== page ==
Tag Archives: literature

mid-week round-up

hedgehog

What are you up to this week? Last night, Chet and I were on a walk and got caught in a wild rainstorm. Those dark clouds can go from 0 to 100 down here in South Florida. Geeze Louise. Hoping for better weather this weekend so we can go on a Pokemon capturing adventure on FIU’s campus! Oh, I’ve also started a Finding Delight newsletter. (The first one went out last Friday!) They’re so much fun to create. I’d love if you’d SUBSCRIBE. You’ll receive an email on Fridays with links, videos, quotes, and MORE! Until then, enjoy the rest of your week, and here are a few fun internet goodies to tide you over…

How to build an entire makeup collection for under $100.

Team USA suits up for competition.

An appreciation of Michelle Obama’s DNC address.

American soccer’s gender wage gap is bananas.

An incredible tale of glamour, sex, betrayal, death and prison in the dizzying world of high fashion.

Dance mashup of the last thirty years of Disney.

The Strand Bookstore has included a literary matching quiz in its job application form since the 1970s. How would you do?

Why Van Gogh’s “mad genius” is a myth.

Loving the new Ghostbusters? Here are 11 other things in need of an all-lady reboot.

Hotline Bling poster.

Ten outstanding books to read this summer and beyond.

A must-read for young women!!! #ballonabudget

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mid-week round-up

winter road

Happy December, everyone! While Miami looks nothing like the picture above (in December or ANY month), after decorating our apartment for Christmas and doing a bit of holiday shopping, I’m feeling in quite the seasonal mood. This week, I’m counting down the minutes until Friday evening when my best friend’s plane lands and we can spend a weekend catching up and having a blast. Can’t wait!!! Hope you have a great week, and don’t forget to check out my 2015 Holiday Gift Guide. Alright, link time…

The farmer-philosopher who supplies halal meat to Muslims in the American South.

Make your own marquee Christmas tree.

Stamps to create custom pieces of porcelain.

A recipe for wedding disaster. 

A trip through Costco with Mom.

Hoping all the college teachers I know get equally hilarious drunk emails.

All hail the Chipotle burrito bowl! #hacked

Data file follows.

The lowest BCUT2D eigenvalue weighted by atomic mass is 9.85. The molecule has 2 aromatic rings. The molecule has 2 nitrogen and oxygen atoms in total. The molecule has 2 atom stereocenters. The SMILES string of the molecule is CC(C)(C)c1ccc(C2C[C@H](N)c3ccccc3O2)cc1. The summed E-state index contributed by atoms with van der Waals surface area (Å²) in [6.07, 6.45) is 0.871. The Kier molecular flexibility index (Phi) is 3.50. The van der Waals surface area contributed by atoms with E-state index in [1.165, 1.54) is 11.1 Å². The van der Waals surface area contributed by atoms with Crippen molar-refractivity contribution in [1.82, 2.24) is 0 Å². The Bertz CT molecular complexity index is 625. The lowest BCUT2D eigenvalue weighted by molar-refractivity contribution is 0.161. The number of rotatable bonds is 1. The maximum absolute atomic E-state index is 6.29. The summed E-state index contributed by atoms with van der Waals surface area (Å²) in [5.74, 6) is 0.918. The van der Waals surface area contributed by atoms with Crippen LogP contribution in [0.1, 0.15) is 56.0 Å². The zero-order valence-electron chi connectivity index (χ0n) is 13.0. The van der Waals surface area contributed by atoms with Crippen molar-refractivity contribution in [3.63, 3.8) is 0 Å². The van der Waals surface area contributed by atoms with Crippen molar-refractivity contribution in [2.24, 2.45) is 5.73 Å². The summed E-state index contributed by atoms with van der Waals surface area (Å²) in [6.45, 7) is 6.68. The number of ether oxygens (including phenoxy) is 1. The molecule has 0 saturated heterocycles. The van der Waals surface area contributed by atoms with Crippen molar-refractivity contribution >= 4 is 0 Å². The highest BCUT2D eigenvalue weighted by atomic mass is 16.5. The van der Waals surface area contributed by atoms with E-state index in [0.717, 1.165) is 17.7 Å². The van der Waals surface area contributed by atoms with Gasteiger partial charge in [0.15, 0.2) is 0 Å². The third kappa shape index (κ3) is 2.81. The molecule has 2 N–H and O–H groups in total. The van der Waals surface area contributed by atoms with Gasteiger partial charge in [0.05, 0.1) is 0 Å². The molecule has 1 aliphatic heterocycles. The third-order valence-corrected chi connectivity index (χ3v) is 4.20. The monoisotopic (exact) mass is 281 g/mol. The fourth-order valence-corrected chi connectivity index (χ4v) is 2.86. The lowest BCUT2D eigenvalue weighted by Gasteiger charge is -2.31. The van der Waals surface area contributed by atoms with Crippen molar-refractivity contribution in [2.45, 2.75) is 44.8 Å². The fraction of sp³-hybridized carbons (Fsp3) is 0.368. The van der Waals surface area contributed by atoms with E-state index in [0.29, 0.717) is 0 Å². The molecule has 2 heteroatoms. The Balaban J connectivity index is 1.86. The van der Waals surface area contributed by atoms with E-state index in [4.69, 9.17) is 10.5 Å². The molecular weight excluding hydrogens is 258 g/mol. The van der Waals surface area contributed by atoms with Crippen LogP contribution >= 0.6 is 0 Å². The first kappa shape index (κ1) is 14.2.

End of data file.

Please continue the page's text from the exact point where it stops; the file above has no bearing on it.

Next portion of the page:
Want to test your rationality? Take this three question quiz. 

A kick-ass public transportation story.

10 must-haves for the French kitchen.

Creating a home office with minimal extraneous space.

Books about Miami. 

In Defense of “Go Set a Watchman”

Today, I’ve asked Katie to share her thoughts on Harper Lee’s newest book, “Go Set a Watchman” and explain why she’s defending this controversial follow-up to a classic. Enjoy!


 

You never really understand a person until you consider things from his point of view… Until you climb inside of his skin and walk around in it.

scout finch

I will never forget the first time I read “To Kill A Mockingbird.”  I was in the 4th grade, which was, looking back, the most formative year of my reading career.  I read books that to this day remain some of my favorites – “The Giver”, “Walk Two Moons”, and “The Shadow Spinner.”  But most importantly, I was first introduced to my spirit animal – Scout Finch.  At the time, I had this quirky habit that ultimately led to me becoming an actress.  I would pretend with every molecule of myself that I was the protagonist of whatever story I was in the middle of (even if the character was a boy).  So for about a month when I was nine, I lived in Maycomb County, I had a brother named Jem, my father was a lawyer, and I signed every journal entry as “Scout”.

This particular book left a lasting impact on me, more so than any other story I had read as a young girl.  I remained Scout in my head long after I finished the final page. Harper Lee’s novel became my favorite book, and has remained as such.  I have reread it countless times, I have performed in the stage play (as Mayella Ewell), I have traveled to Monroeville, and it was even the subject my BFA senior project in college.  So, as you can imagine, when the news of “Go Set a Watchman” hit the mainstream media, I was more than a little excited.  I couldn’t wait to read the rest of the story.  In this installment, Scout was 26 (and being a 24 year old, this absolutely thrilled me).  Before I could even get a copy though, I was inundated with negative opinions (“What is this!! Atticus is a racist!!  MY WHOLE LIFE IS A LIE!!!”).  Now, having read it, I can honestly say that I believe it is an incredibly important part of the story.

go set a watchman

In defense of “Go Set a Watchman”: